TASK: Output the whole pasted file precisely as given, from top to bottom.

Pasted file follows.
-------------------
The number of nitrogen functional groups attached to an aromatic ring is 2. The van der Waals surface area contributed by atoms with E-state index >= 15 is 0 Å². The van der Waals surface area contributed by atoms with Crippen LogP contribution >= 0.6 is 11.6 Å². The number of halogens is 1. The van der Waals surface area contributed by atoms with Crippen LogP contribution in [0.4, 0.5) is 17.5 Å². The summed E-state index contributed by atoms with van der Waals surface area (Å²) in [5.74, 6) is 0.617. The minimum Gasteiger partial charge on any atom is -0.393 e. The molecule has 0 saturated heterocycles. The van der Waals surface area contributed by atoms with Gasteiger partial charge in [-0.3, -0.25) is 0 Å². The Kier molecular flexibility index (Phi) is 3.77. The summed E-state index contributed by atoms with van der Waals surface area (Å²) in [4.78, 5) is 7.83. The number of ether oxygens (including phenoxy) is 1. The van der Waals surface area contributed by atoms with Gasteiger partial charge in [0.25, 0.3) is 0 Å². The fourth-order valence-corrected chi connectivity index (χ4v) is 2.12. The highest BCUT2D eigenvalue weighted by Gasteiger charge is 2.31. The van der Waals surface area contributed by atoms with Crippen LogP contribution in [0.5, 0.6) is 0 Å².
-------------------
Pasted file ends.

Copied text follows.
The number of nitrogen functional groups attached to an aromatic ring is 2. The van der Waals surface area contributed by atoms with E-state index >= 15 is 0 Å². The van der Waals surface area contributed by atoms with Crippen LogP contribution >= 0.6 is 11.6 Å². The number of halogens is 1. The van der Waals surface area contributed by atoms with Crippen LogP contribution in [0.4, 0.5) is 17.5 Å². The summed E-state index contributed by atoms with van der Waals surface area (Å²) in [5.74, 6) is 0.617. The minimum Gasteiger partial charge on any atom is -0.393 e. The molecule has 0 saturated heterocycles. The van der Waals surface area contributed by atoms with Gasteiger partial charge in [-0.3, -0.25) is 0 Å². The Kier molecular flexibility index (Phi) is 3.77. The summed E-state index contributed by atoms with van der Waals surface area (Å²) in [4.78, 5) is 7.83. The number of ether oxygens (including phenoxy) is 1. The van der Waals surface area contributed by atoms with Gasteiger partial charge in [0.25, 0.3) is 0 Å². The fourth-order valence-corrected chi connectivity index (χ4v) is 2.12. The highest BCUT2D eigenvalue weighted by Gasteiger charge is 2.31. The van der Waals surface area contributed by atoms with Crippen LogP contribution in [0.5, 0.6) is 0 Å².